The medical marijuana industry officially has its guidelines with the passage of a bill out of the Florida Legislature on the last day of a three-day special session.
The votes were 29-6 in the Senate and 103-9 in the House. The few no votes were mostly Democrats who wanted fewer restrictions in the bill, but also a few Republicans who remain against the idea of medical marijuana on principle.
Gov. Rick Scott said he “absolutely” will sign the bill. That means big changes for patients, caregivers, doctors and growers, compared with the far more limited medical marijuana law passed by the Legislature in 2014, which resulted in seven grower/dispensers in the state.
A ban on smoking marijuana remains in the bill, though proposed bans on vaping and edibles that were raised during the regular session are out. The smoking ban was the most serious point of contention for Democrats during the special session. State Rep. Evan Jenne, D-Hollywood, and state Sen. Jeff Clemens, D-Lake Worth, both tried to get the ban removed, but their amendments failed to pass.
The smoking ban is almost certain to result in a lawsuit because the constitutional amendment voters approved in November bans smoking in public. Advocates — and the authors of the amendment — say this is an implicit legalizing of smoking in private.
Patients will be able to obtain a marijuana recommendation for a 70-day supply, with two refills before having to go back to a doctor.
To qualify for medical marijuana, patients must have cancer, epilepsy, glaucoma, HIV/AIDS, PTSD, ALS, Crohn’s disease, Parkinson’s disease, multiple sclerosis or a condition of the “same kind or class,” though what precisely that means is uncertain. Patients also qualify if they have chronic pain related to one of the named diseases or are terminally ill.
Patients can receive a medical marijuana recommendation from a doctor right away — a 90-day waiting period that was in the 2014 law no longer applies.
Before recommending marijuana to patients, doctors have to complete a two-hour course administered by the Florida Medical Association or the Florida Osteopathic Medical Association. That course can cost up to $500.
Doctors who want to recommend marijuana for patients cannot have a financial interest in a grower or testing lab.
To recommend marijuana, doctors have to diagnose a patient with one of the qualifying conditions. That examination has to happen in person — the bill bans telemedicine (remote diagnosis and treatment by such means as phone or email).
Two doctors must recommend medical marijuana for minors to receive it, and the bill bans pregnant women from getting any marijuana except low-THC, noneuphoric varieties.
Doctors are responsible for checking the state medical marijuana registry to make sure their patient is on it, and adding to it the fact that their patient has now been given an order for marijuana.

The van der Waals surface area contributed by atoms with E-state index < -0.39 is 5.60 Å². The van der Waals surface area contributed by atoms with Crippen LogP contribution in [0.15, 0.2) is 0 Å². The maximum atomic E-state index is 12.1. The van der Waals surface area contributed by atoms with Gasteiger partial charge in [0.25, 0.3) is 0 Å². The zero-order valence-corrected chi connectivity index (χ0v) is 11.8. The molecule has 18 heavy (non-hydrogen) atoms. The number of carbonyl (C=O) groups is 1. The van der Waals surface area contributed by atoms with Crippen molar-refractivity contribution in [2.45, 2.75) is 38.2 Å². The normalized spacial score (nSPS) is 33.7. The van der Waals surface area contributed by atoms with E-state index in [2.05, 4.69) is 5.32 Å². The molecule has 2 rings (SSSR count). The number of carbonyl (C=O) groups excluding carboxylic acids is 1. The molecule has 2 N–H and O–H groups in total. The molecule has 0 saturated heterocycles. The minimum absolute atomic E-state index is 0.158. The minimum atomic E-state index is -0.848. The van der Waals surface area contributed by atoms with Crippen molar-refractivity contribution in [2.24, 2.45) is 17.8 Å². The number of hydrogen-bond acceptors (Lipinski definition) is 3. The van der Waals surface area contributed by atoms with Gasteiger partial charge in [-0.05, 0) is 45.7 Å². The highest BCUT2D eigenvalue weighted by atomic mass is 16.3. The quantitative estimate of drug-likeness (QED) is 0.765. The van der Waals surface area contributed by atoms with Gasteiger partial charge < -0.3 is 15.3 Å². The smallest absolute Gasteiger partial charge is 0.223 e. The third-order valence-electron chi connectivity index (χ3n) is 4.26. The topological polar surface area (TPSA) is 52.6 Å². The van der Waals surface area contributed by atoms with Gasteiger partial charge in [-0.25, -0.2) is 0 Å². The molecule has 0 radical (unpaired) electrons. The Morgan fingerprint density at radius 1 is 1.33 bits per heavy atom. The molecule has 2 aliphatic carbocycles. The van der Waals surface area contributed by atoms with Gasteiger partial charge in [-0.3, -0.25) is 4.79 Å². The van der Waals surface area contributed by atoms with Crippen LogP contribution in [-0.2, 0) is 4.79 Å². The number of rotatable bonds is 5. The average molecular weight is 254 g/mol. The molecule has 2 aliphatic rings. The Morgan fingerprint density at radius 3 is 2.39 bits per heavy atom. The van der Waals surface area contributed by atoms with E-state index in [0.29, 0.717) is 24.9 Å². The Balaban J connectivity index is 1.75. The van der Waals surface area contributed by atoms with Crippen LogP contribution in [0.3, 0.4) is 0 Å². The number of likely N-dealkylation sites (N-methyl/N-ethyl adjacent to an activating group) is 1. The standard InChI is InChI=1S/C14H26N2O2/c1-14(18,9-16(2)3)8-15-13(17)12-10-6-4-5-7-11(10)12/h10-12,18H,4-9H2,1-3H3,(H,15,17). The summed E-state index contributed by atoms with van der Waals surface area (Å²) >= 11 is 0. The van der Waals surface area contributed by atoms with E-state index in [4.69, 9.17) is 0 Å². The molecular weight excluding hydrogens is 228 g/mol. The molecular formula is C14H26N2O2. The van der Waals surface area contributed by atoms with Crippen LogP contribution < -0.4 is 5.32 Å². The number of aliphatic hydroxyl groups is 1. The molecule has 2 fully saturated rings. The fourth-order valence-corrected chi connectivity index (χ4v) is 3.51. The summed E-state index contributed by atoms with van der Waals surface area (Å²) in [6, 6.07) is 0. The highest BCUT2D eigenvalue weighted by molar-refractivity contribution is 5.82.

Because many of the patients who qualify for medical marijuana are too sick to travel to dispensaries or, in some cases, need help administering marijuana, the constitutional amendment that voters approved allows caregivers to pick up marijuana and give it to a patient.
The bill requires caregivers to be Florida residents age 21 or older who are not doctors. They have to pass a background check and complete a training course that can cost up to $100.
A patient can have only one caregiver, unless the patient is a minor, an adult with a developmental disability, or in hospice. Minors must have a caregiver, as they will not be allowed to purchase marijuana.
Caregivers cannot be paid for their work. The Legislature wanted to prevent a caregiver industry from developing.
The 2014 medical marijuana law allowed the creation of seven licensed medical marijuana growers throughout the state. Those growers are responsible for all cultivation, processing, transportation and sale of marijuana.
The bill will add 10 new growers licenses, five by July and another five by October. The rapid turnaround of the first five is possible only because they have already applied and came in just behind the seven current growers in the application process with the Department of Health. The next five will include at least one African-American grower and four others. All of them will have to go through the application process with the Health Department.
Of the four licenses other than the black farmer’s one, the Health Department can give preferential treatment in up to two of them to citrus canning and concentrating operations. This aid to the citrus industry was new for the special session and kicked off intense speculation as to which citrus growers’ lobbyist could have been responsible.
For every 100,000 patients added to the registry, four more licenses will be issued.
Each license holder has to grow, process, transport and sell the marijuana and can open up to 25 dispensaries across the state. They’ll get an additional five dispensaries for every 100,000 patients added to the registry. Plus, if one license holder doesn’t open up its maximum amount of dispensaries, it can sell the extra numbers to another license holder. So, it’s possible for a grower to go over the 25 dispensary cap, but only if they buy a slot from another grower. All these caps will sunset in 2020 without further action by the Legislature.
Growers have to track all of their product from seed to sale, and it needs to be tested by an independent laboratory for THC levels and to make sure it’s safe to be taken — for example, no fungal or bacterial infections.
The bill gives $750,000 to the Moffitt Cancer Center in Tampa to conduct medical marijuana research. It also creates the Coalition for Medicinal Cannabis Research and Education at the cancer center, which will be responsible for research into medical marijuana.
All of these changes in the state medical marijuana industry will go into effect as soon as Gov. Rick Scott signs the bill into law.